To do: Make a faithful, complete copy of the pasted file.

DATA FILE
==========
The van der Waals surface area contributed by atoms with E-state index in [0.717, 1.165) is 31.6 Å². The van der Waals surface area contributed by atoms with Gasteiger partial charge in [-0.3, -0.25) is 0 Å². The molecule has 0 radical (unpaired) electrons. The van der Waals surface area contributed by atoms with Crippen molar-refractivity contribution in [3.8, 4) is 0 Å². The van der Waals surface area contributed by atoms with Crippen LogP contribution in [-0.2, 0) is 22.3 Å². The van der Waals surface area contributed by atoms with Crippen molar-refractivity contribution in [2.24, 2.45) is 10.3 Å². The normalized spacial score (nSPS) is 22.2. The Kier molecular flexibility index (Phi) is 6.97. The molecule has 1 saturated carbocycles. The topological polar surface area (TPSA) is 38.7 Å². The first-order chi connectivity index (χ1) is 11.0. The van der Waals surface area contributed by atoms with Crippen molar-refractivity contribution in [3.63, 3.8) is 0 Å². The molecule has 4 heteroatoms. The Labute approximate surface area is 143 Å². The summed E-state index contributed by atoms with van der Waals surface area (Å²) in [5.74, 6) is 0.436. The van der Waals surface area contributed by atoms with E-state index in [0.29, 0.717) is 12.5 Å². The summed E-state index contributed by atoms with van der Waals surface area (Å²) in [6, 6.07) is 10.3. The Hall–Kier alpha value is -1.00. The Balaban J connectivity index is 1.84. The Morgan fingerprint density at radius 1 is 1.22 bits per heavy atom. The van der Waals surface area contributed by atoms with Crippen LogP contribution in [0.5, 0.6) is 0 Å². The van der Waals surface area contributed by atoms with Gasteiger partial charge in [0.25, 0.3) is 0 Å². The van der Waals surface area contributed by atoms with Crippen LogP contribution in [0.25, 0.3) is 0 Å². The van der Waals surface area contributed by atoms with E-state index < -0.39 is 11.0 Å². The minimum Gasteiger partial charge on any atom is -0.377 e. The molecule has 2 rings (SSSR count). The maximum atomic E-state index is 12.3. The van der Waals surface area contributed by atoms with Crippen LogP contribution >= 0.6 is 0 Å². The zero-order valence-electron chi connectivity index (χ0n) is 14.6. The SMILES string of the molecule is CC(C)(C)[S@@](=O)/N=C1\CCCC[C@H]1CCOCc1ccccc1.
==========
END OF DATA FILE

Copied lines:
The van der Waals surface area contributed by atoms with E-state index in [0.717, 1.165) is 31.6 Å². The van der Waals surface area contributed by atoms with Gasteiger partial charge in [-0.3, -0.25) is 0 Å². The molecule has 0 radical (unpaired) electrons. The van der Waals surface area contributed by atoms with Crippen molar-refractivity contribution in [3.8, 4) is 0 Å². The van der Waals surface area contributed by atoms with Crippen LogP contribution in [-0.2, 0) is 22.3 Å². The van der Waals surface area contributed by atoms with Crippen molar-refractivity contribution in [2.24, 2.45) is 10.3 Å². The normalized spacial score (nSPS) is 22.2. The Kier molecular flexibility index (Phi) is 6.97. The molecule has 1 saturated carbocycles. The topological polar surface area (TPSA) is 38.7 Å². The first-order chi connectivity index (χ1) is 11.0. The van der Waals surface area contributed by atoms with Crippen molar-refractivity contribution in [3.63, 3.8) is 0 Å². The molecule has 4 heteroatoms. The Labute approximate surface area is 143 Å². The summed E-state index contributed by atoms with van der Waals surface area (Å²) in [5.74, 6) is 0.436. The van der Waals surface area contributed by atoms with E-state index in [0.29, 0.717) is 12.5 Å². The summed E-state index contributed by atoms with van der Waals surface area (Å²) in [6, 6.07) is 10.3. The Hall–Kier alpha value is -1.00. The Balaban J connectivity index is 1.84. The Morgan fingerprint density at radius 1 is 1.22 bits per heavy atom. The van der Waals surface area contributed by atoms with Crippen LogP contribution in [0.5, 0.6) is 0 Å². The van der Waals surface area contributed by atoms with Gasteiger partial charge in [0.25, 0.3) is 0 Å². The van der Waals surface area contributed by atoms with Crippen LogP contribution in [0.25, 0.3) is 0 Å². The van der Waals surface area contributed by atoms with E-state index < -0.39 is 11.0 Å². The minimum Gasteiger partial charge on any atom is -0.377 e. The molecule has 2 rings (SSSR count). The maximum atomic E-state index is 12.3. The van der Waals surface area contributed by atoms with Crippen LogP contribution >= 0.6 is 0 Å². The zero-order valence-electron chi connectivity index (χ0n) is 14.6. The SMILES string of the molecule is CC(C)(C)[S@@](=O)/N=C1\CCCC[C@H]1CCOCc1ccccc1.